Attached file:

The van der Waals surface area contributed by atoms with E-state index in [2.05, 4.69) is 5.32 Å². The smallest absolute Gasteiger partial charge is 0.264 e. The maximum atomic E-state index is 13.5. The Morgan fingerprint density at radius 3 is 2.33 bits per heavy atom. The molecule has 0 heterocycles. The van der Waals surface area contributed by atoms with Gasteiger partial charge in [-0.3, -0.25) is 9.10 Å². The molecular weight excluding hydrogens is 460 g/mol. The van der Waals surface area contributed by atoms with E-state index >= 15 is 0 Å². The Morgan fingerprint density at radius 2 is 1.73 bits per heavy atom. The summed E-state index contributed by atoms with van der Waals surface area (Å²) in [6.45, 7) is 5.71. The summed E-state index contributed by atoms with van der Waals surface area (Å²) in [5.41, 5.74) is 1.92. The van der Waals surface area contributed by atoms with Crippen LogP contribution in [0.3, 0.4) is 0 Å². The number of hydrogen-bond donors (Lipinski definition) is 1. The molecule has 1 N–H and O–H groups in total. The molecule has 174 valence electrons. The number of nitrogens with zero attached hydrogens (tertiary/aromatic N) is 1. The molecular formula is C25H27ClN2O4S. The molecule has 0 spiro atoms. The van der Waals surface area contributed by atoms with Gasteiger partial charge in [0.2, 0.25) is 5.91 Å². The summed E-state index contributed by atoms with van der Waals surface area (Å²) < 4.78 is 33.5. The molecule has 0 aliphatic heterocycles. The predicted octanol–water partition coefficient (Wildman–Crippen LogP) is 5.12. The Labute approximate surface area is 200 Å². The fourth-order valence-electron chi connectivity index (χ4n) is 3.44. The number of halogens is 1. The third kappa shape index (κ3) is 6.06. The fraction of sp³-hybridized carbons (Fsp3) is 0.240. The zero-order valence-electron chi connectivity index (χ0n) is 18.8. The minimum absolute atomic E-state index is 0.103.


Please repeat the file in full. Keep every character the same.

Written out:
The van der Waals surface area contributed by atoms with E-state index in [2.05, 4.69) is 5.32 Å². The smallest absolute Gasteiger partial charge is 0.264 e. The maximum atomic E-state index is 13.5. The Morgan fingerprint density at radius 3 is 2.33 bits per heavy atom. The molecule has 0 heterocycles. The van der Waals surface area contributed by atoms with Gasteiger partial charge in [-0.3, -0.25) is 9.10 Å². The molecular weight excluding hydrogens is 460 g/mol. The van der Waals surface area contributed by atoms with E-state index >= 15 is 0 Å². The Morgan fingerprint density at radius 2 is 1.73 bits per heavy atom. The summed E-state index contributed by atoms with van der Waals surface area (Å²) in [6.45, 7) is 5.71. The summed E-state index contributed by atoms with van der Waals surface area (Å²) in [5.41, 5.74) is 1.92. The van der Waals surface area contributed by atoms with Crippen LogP contribution in [0.3, 0.4) is 0 Å². The number of hydrogen-bond donors (Lipinski definition) is 1. The molecule has 1 N–H and O–H groups in total. The molecule has 174 valence electrons. The number of nitrogens with zero attached hydrogens (tertiary/aromatic N) is 1. The molecular formula is C25H27ClN2O4S. The molecule has 0 spiro atoms. The van der Waals surface area contributed by atoms with Gasteiger partial charge in [0.2, 0.25) is 5.91 Å². The summed E-state index contributed by atoms with van der Waals surface area (Å²) < 4.78 is 33.5. The molecule has 0 aliphatic heterocycles. The predicted octanol–water partition coefficient (Wildman–Crippen LogP) is 5.12. The Labute approximate surface area is 200 Å². The fourth-order valence-electron chi connectivity index (χ4n) is 3.44. The number of halogens is 1. The third kappa shape index (κ3) is 6.06. The fraction of sp³-hybridized carbons (Fsp3) is 0.240. The zero-order valence-electron chi connectivity index (χ0n) is 18.8. The minimum absolute atomic E-state index is 0.103.